Rick Steves testifies in favor of marijuana legalization in Illinois

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Illinois lawmakers held a hearing Tuesday on proposed legislation to legalize marijuana, which could bring some relief to taxpayers. (WLS)

Illinois lawmakers held a hearing Tuesday on proposed legislation to legalize marijuana, which could bring some relief to taxpayers.

Recreational use of marijuana is now legal in eight states, and some lawmakers hope Illinois will be next.

"The taxation of dollars we can bring into Illinois is about $300 to $700 million," said State Senator Heather Steans (D-Chicago), one of the cosponsors of the bill.

Sen. Steans and State Rep. Kelly Cassidy introduced legislation to legalize marijuana use for adults 21-years-old and older. To make their case, they brought longtime and active proponent of marijuana legalization and television travel guide Rick Steves to testify at a Tuesday hearing.

Steves helped his home state of Washington legalize marijuana, and said he is not pro-pot, he's anti-prohibition.

"When you legalize marijuana, use does not go up, teen use does not go up, crime does not go up, what goes up ix tax revenue, what goes down is the black market," he said.

"Seventy thousand people are locked up in our country every year, 700,000 people are arrested, for possession of marijuana, not violent crimes. They're not rich white guys, they're poor people and they're black people. It's amazing that it's happening in our country right now and there is just a way out of this," Steves added.

But not all lawmakers buy Steves' data. Republican State Senator Dan McConchie accused him of making too many broad-brush statements about the benefits of legalization, and said he is worried about the societal cost.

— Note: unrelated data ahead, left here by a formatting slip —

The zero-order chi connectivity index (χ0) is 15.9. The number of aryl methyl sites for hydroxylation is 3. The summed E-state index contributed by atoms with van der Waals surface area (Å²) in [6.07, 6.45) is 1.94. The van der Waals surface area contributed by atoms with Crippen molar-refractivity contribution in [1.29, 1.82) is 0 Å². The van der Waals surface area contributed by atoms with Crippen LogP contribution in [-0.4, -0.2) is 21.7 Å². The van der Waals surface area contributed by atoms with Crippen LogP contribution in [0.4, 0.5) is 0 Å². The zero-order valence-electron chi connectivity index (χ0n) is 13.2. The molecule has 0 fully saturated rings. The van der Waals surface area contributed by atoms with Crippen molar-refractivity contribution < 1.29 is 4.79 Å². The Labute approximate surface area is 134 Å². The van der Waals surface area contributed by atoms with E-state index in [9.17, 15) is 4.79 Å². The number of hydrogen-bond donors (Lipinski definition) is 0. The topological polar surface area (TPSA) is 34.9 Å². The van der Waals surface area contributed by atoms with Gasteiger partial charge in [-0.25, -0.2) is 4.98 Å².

"There is a lot of data about extra tax revenue and jobs, we have no idea about the increased medical costs, crime and so forth," McConchie said.

Lawmakers are hoping to learn more from states with experience. Marijuana has been legal in Colorado for five years. Colorado lawmaker Dan Pabon originally voted against legalization, but now supports it. When asked how it has changed the quality of life in his state, Pabon said it has had no negative impact.

"We have a 2.3 percent unemployment rate right now. It's not like folks are sitting on their couch getting stoned, forgetting they have to go to work," Pabon said.

The bill to legalize marijuana in Illinois has a long way to go. Sponsors Steans and Cassidy said there will be more hearings and possibly changes to the legislation based on what they learn from other states.

A poll taken by Southern Illinois University - Carbondale Paul Simon Public Policy Institute in March of 2017 found widespread support for legalization in the state, with 74.4 percent of Illinoisans overall supporting recreational marijuana legalization, 21 percent opposing, and 4.6 percent either didn't know or refused to answer.

In Chicago, 80 percent of voters support or strongly support decriminalization, and 79 percent of suburban Cook and collar counties support or strongly support decriminalization. Outside Cook and collar counties, 63 percent are in favor. Opposition in Chicago is at 16 percent, at 17 percent in Cook and collar counties and 31 percent in the rest of the state.

Steves believes it is just a matter of time before all states join the movement to end prohibition on marijuana.

Related Topics:
politicsmarijuanadrugsgeneral assemblyIllinoisChicagoLoop
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